Gandhi encouraged a campaign to be sought out which would educate both the men and women, "If the campaign is well organized, and continued with zeal, the purdah should become a thing of the past"vii. Although the purdah system has not been entirely eliminated it has significantly decreased among women in South Asia today. However, Gandhi found that even those who were educated did not have the courage to reject the purdah customviii. The suggestion by Gandhi to educate young women was made early in the nineteenth century to eliminate practices that subordinated women.

The education of women was poor at the time of Gandhi, and this was because of their low status in society. As the Nationlist movement developed a high magnitude base in the 1930's attention began to be directed toward the education of the crowd. In 1973, Gandhi organized a conference which came to be known as the Wardha scheme, a system of basic education for India. Girls basic education was to concentrate on domestic courses. However, Gandhi emphasized that men's and women's education should differ.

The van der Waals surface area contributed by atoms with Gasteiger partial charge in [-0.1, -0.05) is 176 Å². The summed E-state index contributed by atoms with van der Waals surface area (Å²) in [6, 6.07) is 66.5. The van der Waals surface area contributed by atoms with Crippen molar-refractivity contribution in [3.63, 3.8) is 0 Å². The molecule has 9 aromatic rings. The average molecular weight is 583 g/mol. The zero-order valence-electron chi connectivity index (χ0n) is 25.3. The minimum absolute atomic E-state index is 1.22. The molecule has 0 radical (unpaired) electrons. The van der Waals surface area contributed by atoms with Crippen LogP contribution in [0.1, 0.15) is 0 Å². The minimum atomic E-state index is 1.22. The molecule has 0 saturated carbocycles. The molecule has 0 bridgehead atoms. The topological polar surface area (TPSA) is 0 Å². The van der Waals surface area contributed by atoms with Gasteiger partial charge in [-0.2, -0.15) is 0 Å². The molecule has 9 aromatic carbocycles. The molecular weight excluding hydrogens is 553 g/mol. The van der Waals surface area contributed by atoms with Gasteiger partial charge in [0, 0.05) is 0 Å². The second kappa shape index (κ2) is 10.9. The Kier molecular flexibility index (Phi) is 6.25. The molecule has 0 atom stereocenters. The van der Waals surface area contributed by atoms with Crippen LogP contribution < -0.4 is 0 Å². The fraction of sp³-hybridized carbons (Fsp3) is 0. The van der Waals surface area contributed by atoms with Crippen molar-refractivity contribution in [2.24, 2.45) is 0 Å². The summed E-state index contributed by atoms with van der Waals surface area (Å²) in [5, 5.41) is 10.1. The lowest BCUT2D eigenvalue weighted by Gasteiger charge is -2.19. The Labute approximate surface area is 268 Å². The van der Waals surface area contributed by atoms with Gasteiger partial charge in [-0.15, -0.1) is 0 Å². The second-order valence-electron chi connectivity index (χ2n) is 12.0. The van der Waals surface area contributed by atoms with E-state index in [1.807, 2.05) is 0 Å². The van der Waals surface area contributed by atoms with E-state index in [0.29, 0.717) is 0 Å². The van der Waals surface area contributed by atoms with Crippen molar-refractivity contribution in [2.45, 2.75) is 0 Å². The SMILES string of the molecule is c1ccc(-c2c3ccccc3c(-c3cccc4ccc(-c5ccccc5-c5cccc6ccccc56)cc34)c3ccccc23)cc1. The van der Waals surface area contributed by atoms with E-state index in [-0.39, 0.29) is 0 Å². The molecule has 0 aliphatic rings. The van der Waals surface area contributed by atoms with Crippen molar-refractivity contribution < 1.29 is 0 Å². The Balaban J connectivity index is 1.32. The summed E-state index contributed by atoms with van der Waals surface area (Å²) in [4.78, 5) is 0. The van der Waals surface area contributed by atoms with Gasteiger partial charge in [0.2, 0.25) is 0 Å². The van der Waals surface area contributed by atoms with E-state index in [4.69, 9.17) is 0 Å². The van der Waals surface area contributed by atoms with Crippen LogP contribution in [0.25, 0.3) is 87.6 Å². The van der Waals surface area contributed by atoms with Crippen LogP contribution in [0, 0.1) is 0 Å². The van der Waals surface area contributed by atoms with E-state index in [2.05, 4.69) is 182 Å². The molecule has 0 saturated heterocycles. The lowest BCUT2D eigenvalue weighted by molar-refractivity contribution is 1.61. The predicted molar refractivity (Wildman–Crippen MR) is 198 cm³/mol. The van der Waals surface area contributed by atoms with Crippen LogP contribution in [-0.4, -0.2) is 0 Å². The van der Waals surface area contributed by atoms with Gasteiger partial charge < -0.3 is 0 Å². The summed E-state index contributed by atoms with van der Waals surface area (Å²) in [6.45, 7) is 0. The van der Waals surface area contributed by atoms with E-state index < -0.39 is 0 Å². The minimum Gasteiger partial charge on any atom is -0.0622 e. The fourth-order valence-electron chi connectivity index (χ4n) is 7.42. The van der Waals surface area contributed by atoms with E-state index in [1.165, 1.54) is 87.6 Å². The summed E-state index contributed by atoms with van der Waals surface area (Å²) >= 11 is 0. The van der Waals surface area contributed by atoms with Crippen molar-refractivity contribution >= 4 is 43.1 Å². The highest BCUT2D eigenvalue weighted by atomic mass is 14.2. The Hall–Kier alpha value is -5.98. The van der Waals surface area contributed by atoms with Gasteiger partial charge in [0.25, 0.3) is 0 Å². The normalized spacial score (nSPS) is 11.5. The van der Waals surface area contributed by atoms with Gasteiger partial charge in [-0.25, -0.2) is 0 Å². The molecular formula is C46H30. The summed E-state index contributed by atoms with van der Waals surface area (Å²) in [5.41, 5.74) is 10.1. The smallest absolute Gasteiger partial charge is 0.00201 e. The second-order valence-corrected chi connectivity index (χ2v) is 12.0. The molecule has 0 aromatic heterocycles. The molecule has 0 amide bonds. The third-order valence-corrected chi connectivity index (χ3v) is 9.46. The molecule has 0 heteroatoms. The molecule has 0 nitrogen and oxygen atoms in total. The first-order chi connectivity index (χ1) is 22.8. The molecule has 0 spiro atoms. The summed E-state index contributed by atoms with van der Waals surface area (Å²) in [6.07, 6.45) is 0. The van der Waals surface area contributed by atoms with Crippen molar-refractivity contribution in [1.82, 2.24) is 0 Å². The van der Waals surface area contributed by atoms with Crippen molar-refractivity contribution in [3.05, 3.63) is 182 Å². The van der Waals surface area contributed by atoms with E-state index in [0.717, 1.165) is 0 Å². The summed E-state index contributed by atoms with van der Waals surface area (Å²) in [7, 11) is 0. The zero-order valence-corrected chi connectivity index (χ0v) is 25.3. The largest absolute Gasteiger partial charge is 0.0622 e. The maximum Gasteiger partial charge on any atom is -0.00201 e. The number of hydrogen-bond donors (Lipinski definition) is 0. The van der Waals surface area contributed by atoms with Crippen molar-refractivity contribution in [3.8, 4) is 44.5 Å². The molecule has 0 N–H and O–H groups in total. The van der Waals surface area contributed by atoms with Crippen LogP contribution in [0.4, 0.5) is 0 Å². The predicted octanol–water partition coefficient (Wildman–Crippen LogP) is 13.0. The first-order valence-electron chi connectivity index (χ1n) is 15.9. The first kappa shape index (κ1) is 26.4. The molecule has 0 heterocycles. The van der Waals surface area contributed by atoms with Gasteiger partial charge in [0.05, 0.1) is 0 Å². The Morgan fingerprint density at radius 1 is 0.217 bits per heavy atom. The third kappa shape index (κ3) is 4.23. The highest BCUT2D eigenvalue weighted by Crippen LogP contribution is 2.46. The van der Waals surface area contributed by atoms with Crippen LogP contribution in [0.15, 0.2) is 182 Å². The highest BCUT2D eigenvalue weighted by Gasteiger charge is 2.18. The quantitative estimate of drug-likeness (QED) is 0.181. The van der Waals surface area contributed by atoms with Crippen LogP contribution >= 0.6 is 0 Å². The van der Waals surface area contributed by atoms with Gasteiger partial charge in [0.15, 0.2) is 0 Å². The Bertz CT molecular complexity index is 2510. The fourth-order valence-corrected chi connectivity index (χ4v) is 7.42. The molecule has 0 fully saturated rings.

This idea is one that does not necessarily contribute to equality. Gandhi states, " We shall accept equality of rights for women, but I think their education should differ from men's as their nature and function do"ix. Gandhi did want women to achieve equality, however; he still believed that women had a different role. The fact that there are different roles due to gender does not necessarily support women's liberation. This contradiction in Gandhi's work is due to his belief that, "It is women's right to rule the house. Man is master outside of it" x.

Gandhi certainly believed that the education for women was extremely important, however; he did not believe that the methods for education should be identical in both cases xi. Once women became educated according to Gandhi they would no longer put up with "glaring inequalities to which they are subjected" xii. Gandhi emphasized the importance of education and after independence came a constitutional guarantee to establish free and compulsory education for all children xiii. Gandhi's insightful observations on Indian women have initiated substantial changes to their lifestyle and status in society due to his encouragement of education.